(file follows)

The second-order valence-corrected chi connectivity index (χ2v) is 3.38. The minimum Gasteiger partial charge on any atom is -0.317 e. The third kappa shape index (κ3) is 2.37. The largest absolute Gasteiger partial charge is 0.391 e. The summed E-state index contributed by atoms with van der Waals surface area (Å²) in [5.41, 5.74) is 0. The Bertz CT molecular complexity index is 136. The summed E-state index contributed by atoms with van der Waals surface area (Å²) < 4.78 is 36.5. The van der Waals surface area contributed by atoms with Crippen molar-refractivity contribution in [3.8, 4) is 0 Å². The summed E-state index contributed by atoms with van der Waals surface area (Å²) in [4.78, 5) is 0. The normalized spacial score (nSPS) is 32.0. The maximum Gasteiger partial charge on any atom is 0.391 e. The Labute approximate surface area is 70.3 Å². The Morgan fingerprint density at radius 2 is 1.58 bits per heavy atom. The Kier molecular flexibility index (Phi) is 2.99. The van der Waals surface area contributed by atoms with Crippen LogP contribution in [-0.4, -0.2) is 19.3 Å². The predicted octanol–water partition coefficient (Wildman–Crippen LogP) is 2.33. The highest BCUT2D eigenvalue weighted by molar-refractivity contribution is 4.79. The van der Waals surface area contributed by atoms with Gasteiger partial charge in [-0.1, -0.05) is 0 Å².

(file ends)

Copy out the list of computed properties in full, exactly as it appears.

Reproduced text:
The second-order valence-corrected chi connectivity index (χ2v) is 3.38. The minimum Gasteiger partial charge on any atom is -0.317 e. The third kappa shape index (κ3) is 2.37. The largest absolute Gasteiger partial charge is 0.391 e. The summed E-state index contributed by atoms with van der Waals surface area (Å²) in [5.41, 5.74) is 0. The Bertz CT molecular complexity index is 136. The summed E-state index contributed by atoms with van der Waals surface area (Å²) < 4.78 is 36.5. The van der Waals surface area contributed by atoms with Crippen molar-refractivity contribution in [3.8, 4) is 0 Å². The summed E-state index contributed by atoms with van der Waals surface area (Å²) in [4.78, 5) is 0. The normalized spacial score (nSPS) is 32.0. The maximum Gasteiger partial charge on any atom is 0.391 e. The Labute approximate surface area is 70.3 Å². The Morgan fingerprint density at radius 2 is 1.58 bits per heavy atom. The Kier molecular flexibility index (Phi) is 2.99. The van der Waals surface area contributed by atoms with Crippen LogP contribution in [-0.4, -0.2) is 19.3 Å². The predicted octanol–water partition coefficient (Wildman–Crippen LogP) is 2.33. The highest BCUT2D eigenvalue weighted by molar-refractivity contribution is 4.79. The van der Waals surface area contributed by atoms with Gasteiger partial charge in [-0.1, -0.05) is 0 Å².